Tuesday, November 19, 2019

OMG, what?? Imagine finding that in some garage or barn!


18 comments:

  1. In the early '70s they were tearing down WWII T buildings at Fort Devens MA. They encountered a padlocked room. they cut off the lock and found a crate of 200 .45s, and a dozen Thompsons.

    I imagine there was a conversation before that fact was reported.

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    1. Hi C.W.,
      I count (10) ea. on one side, so with a "double stack" that's "20!!!"
      Not bad for a "Can of C-RATS!!!"
      skybill

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    2. In this case then, that would be XX-rats....

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  2. I wonder if they were packaged for air drop?

    Guy I served with in '61 had worked on tugboats in the Seattle area. He told of towing barges loaded with surplus weapons to the open ocean and dumping them.

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    1. Guy I talked with in the 90s reported finding a crate while diving (on the job). Pried it open and pulled out a 'blob'. Colt 45 in the cosmoline. The rest are probably still, in the Navy yard....

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  3. Those look to be M3 "Greaseguns" behind the Jellied Cranberry.

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    1. Man, I didn't even see those. My Uncle played around with a 'Grease Gun' (he was a tanker in the U.S. Army), said they were a lot of fun to shoot. He wanted to take one home, but was not able to figure out a safe way to do that so he left the idea there.

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  4. That looks like the original can of whup-ass.

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  5. How does one find a Can of Colts? I never find any and I scour barns and old houses...

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  6. This is the standard long-term storage can for 1911's. A similar device was used for rifles.

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  7. I found a muslin bag in the potatoe locker on USS Esteem that had 10 .45 colts left by the idiot EOD team we pulled off either Wimbrown 7 or barge Hercules. I also found one hanging on a peg on my door to my stateroom. It's weird how those things seem to vanish from military service. I bought mine.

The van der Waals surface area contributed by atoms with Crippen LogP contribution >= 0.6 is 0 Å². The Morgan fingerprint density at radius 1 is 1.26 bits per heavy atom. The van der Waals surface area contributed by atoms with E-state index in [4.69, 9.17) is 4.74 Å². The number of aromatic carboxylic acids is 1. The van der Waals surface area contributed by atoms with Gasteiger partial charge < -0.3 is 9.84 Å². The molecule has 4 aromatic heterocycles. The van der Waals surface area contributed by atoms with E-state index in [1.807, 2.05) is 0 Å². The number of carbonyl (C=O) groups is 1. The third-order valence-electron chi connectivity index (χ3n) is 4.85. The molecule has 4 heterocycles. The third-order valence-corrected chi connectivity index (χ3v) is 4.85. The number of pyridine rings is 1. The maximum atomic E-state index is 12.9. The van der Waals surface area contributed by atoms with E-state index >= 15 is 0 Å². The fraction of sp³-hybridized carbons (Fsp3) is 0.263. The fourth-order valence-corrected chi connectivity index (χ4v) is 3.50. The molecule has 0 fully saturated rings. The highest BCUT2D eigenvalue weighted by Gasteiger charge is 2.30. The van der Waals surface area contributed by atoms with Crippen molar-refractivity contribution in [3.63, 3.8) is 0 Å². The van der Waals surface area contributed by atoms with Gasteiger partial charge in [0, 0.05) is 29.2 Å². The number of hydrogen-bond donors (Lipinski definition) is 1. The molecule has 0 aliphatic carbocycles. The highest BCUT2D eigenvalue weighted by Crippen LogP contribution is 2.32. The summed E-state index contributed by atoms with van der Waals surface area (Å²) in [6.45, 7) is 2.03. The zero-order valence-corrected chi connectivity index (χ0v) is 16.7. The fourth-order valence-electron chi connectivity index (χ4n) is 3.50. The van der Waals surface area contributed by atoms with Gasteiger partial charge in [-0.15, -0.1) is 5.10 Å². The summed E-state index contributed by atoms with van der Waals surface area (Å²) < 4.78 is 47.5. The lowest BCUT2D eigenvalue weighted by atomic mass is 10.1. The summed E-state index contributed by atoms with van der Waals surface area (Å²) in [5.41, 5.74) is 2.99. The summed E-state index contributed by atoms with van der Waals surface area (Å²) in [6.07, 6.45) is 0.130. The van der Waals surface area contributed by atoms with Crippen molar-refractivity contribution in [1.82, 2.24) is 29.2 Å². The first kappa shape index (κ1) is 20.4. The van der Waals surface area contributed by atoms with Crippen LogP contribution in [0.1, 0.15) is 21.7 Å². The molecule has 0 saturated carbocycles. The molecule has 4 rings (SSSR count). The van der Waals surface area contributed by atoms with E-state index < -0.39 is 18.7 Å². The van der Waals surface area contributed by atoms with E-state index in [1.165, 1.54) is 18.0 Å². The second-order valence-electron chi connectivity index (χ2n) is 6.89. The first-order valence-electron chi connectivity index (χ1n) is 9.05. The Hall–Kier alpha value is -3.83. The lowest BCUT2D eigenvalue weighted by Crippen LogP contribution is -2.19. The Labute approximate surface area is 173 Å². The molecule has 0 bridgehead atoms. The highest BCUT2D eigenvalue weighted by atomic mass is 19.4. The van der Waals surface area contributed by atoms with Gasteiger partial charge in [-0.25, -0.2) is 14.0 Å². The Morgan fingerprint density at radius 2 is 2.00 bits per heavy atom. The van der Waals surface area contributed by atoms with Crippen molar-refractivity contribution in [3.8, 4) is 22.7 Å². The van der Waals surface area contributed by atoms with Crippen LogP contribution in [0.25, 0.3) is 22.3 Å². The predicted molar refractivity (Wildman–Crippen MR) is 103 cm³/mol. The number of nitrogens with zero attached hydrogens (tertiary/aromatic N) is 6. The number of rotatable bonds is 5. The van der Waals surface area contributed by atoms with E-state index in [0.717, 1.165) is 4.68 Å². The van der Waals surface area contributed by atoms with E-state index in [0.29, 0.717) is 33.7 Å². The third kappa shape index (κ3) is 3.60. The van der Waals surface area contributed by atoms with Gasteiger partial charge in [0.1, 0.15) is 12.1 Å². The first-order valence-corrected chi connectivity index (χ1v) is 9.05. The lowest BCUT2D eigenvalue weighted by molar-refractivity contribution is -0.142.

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    1. I was on Hercules on the gunboats. We found all kinds of stuff laying around but nothing like that. They even took my pencil-flares when I got back.

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  8. At the end of WWII, odd things were used as construction materials for temporary equipment shelters and what not. One airbase I had been at had storage buildings built from aircraft shipping cases. fighter aircraft were pickled, disassembled, and crated for the Pacific theater. Money for base construction being thin, "Unused" crates-stout oak and maple-were stacked for walls and roofed over for parts warehousing when the jets came along. when the base was reduced in scope by clinton, a contractor was hired to tear it all down and contracted to dispose of the materials. I was told by one of the contractor's employees more than one of the very heavy "wall" crates contained some very interesting "materials".
    but then, jeffrey epstein didn't kill himself, either.

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  9. Re-seal and mail to General Delivery, Hong Kong.

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  10. Enough to make you weak at the knees.

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  11. Post WW2 Springfield Armory in Springfield Mass, was a point for infantry weapons rebuilds, and experiments in long term storeage of pistols, rifles, and submachine guuns. The weapons were packed in drums with spare mags and manuals and iirc cleaning kits. The drum was sealed with nitrogen inside, and could be opened with a special tool. Springfield Armory has one of the opened .45 cans. I've also heard that there was at least 1 can of sealed M1 Garands returned in teh Philippines Islands returns. Probably for a special auction on the cmp auction site.

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